|A school of bogas squirts across a Los Roques reefscape.|
Aruba, Bonaire, Curaçao and Tobago—southern Caribbean islands famous for lush reef and dense fish life.
Strange then that Los Roques, Los Testigos, Margarita and the numerous other offshore islands of Venezuela are not. They're on the same latitude and in the same sea as the famous islands, have fewer crowds, and that world-away feeling that's increasingly hard to find.
Los Roques: The Caribbean with a Pacific Twist
|Another dive, another cave. This passageway cuts deep into the rocky heart of an island in the Los Roques archipelago.|
The area with the most recreational dive potential is the Los Roques archipelago. Located roughly 105 miles due north of Caracas, about 100 east of Bonaire, this ring of islands surrounds a large, shallow lagoon. Declared a national park in 1972, the more than 880 square miles of Los Roques are the oldest marine park in the Caribbean. The reefs are healthy and, in sheer numbers and diversity of fish, Los Roques looks more like an Indo-Pacific reef than a Caribbean one.
The lagoon acts as a nursery for all manner of fish life and is home to abundant conch. Tidal changes wash nutrients and juvenile fish out into open water, attracting manta rays and eagle rays, and fueling the growth of big gorgonians.
Outside the ring of islands there is a narrow ledge of shallow reef filled with staghorn and elkhorn corals that breach the surface at low tide. The drop-off begins anywhere from 25 to 45 feet with sloping reefs of brain and star corals. The reef slope can be anywhere from 45 to 70 degrees, and as it goes deeper, the slope is dominated by plate corals, orange elephant ear sponges and black corals. On many sites, you will also find mini-walls, small reef caves or reef-crest pinnacles.
The slopes can be swept by brisk currents or none at all, depending on time, day and conditions. If there is current, just ride with it. The dive boat follows the bubble trail and picks divers up when they surface.
While there are dive shops on the island of Gran Roque that take divers across the archipelago for two-tank day trips, the best way to see these islands is by live-aboard. The Antares Dancer (formerly the Antares III) is your only choice. The boat has been plying the reefs for years, but was recently upgraded—including complete dry-dock servicing—to cater to U.S. clients. Typical week-long itineraries leave from Gran Roque and work their way around the atoll counterclockwise to sample the best sites, including:
Depth: 30 to 140 feet.
Skill level: Intermediate.
The rock spire tops out at 30 feet, dropping to 60 feet on the inner side, and sloping to 140 on the open-ocean side. Covered with cup corals, encrusting sponges and sea rods, it's a gathering point for fish as diverse as queen angels and redlipped blennies, smooth trunkfish and black grouper.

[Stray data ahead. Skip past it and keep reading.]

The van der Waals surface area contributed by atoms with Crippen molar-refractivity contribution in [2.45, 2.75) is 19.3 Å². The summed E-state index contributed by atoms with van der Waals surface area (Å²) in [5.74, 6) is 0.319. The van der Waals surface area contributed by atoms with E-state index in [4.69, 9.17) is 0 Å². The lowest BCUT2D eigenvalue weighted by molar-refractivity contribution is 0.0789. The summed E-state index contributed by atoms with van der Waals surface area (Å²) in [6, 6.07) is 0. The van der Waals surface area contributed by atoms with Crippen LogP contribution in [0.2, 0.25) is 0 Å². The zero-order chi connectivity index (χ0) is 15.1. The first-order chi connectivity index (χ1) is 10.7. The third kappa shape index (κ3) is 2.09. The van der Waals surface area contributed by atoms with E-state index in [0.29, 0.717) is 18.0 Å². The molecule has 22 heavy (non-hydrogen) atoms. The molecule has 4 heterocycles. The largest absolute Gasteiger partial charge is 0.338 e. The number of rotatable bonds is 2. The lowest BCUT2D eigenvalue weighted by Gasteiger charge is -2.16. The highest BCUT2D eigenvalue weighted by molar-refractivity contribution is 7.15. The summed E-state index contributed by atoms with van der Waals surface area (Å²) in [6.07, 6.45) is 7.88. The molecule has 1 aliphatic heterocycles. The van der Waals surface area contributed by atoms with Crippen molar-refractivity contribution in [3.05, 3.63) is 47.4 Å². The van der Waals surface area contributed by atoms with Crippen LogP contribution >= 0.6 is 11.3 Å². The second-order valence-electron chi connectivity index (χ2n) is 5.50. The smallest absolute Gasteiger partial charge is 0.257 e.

|The splendid isolation of the islands makes them a stopping-off point for divers, sailors and pelicans.|
New Slope/New Wall/Caverns
Depth: 150 feet.
Skill level: Intermediate.
All three sites are located at the west end of Salt Cay. They include a current-swept mini-wall from 60 to 150 feet and a series of small caves at 90 to 100. There are fish aplenty from clouds of tiny fairy basslets to big cubera snapper. Spotted eagle rays on the steep reef slope never fail to please.
Boca De Cote
Depth: 45-70 feet.
Skill level: Intermediate.
The reef between two small islands stretches like a net to catch the nutrients and juvenile fish flowing out from the lagoon. This explains the presence of so many fish—including orange-spotted filefish, several varieties of blennies and massive schools of snapper. It's a beautiful dive that's over much too soon.
The Island Scene
Gran Roque is a small island of 1,000 or so full-time residents that is reminiscent of Utila in the Bay Islands—from the brake-smoking landing to the walk-through convenience of the entire settlement. The tidy fishing village is turning into a miniature tourist mecca as more and more Venezuelans and tourists alike discover its laid-back charm. There are posadas offering simple but comfortable lodgings and the emerald bay is a popular sailboat anchorage. On weekend nights the whole town turns out to dance the night away under the influence of ice-cold Polar beer. Joining in is an excellent way to celebrate the end of a great live-aboard trip.
During daylight surface intervals, you can climb the back hills of the island to see the old Danish lighthouse ruins and look out over rocky cliffs.
Los Roques Travel Savvy
The live-aboard company, Peter Hughes Diving, can make reservations for you, but if you're doing it yourself, the best option is to fly through Miami to Caracas. Flights from other cities often arrive too late in the day to connect to Los Roques, and require you to overnight in Caracas.
It's hard to leave Los Roques, not just because it's idyllic, but because LTA/Aerotuy flights (the only regular air service flying into the island) fill up fast, especially the popular morning flights to Caracas and Margarita Island. Both depart at roughly 7 a.m. and you can't check in in advance, so the small LTA office turns into a madhouse of sleepy-eyed travelers. Go early and bring your sense of humor. Live-aboard guests have an ace in the hole—since LTA (the parent company of Aerotuy) is a partner in the boat, the crew can help smooth your check-in process.
Learn to ID fish
Throughout 2000, REEF materials and training are available free on the Antares Dancer as part of a Fish ID contest offer on Peter Hughes live-aboards (for more information, call 800-932-6237). Every fish survey you complete is a chance to win a free Caribbean live-aboard trip for two. Besides, learning the behavior and names of fish will improve your enjoyment of diving. With such eye-popping diversity, Los Roques is a great place to learn.
Take a side trip
LTA is a full-service tour company that also owns posadas on Los Roques as well as at major tourist sites throughout Venezuela. Through the Peter Hughes folks you can book various side trips along with your dive vacation to exotic sites, including the famous Angel Falls (it's 15 times taller than Niagara) and the Canaima National Park in the interior highlands of the country.